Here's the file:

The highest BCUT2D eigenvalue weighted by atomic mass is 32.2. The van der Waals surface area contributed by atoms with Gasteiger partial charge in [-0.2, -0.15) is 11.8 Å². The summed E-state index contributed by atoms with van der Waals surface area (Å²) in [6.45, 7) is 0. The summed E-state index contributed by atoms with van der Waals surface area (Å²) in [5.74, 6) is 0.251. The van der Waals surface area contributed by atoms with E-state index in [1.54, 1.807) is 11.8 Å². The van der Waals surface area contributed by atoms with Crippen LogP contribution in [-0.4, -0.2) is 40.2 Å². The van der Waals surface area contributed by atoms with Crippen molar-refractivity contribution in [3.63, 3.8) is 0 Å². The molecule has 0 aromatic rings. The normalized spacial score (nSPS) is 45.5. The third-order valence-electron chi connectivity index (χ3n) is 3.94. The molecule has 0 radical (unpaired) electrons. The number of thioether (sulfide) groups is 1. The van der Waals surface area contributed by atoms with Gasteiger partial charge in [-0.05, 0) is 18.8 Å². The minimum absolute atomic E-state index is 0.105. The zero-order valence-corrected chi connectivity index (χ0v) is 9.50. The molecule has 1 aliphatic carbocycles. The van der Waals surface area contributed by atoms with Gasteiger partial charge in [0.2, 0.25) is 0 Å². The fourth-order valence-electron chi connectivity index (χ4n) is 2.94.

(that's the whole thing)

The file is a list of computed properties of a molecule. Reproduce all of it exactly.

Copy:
The highest BCUT2D eigenvalue weighted by atomic mass is 32.2. The van der Waals surface area contributed by atoms with Gasteiger partial charge in [-0.2, -0.15) is 11.8 Å². The summed E-state index contributed by atoms with van der Waals surface area (Å²) in [6.45, 7) is 0. The summed E-state index contributed by atoms with van der Waals surface area (Å²) in [5.74, 6) is 0.251. The van der Waals surface area contributed by atoms with E-state index in [1.54, 1.807) is 11.8 Å². The van der Waals surface area contributed by atoms with Crippen LogP contribution in [-0.4, -0.2) is 40.2 Å². The van der Waals surface area contributed by atoms with Crippen molar-refractivity contribution in [3.63, 3.8) is 0 Å². The molecule has 0 aromatic rings. The normalized spacial score (nSPS) is 45.5. The third-order valence-electron chi connectivity index (χ3n) is 3.94. The molecule has 0 radical (unpaired) electrons. The number of thioether (sulfide) groups is 1. The van der Waals surface area contributed by atoms with Gasteiger partial charge in [-0.05, 0) is 18.8 Å². The minimum absolute atomic E-state index is 0.105. The zero-order valence-corrected chi connectivity index (χ0v) is 9.50. The molecule has 1 aliphatic carbocycles. The van der Waals surface area contributed by atoms with Gasteiger partial charge in [0.2, 0.25) is 0 Å². The fourth-order valence-electron chi connectivity index (χ4n) is 2.94.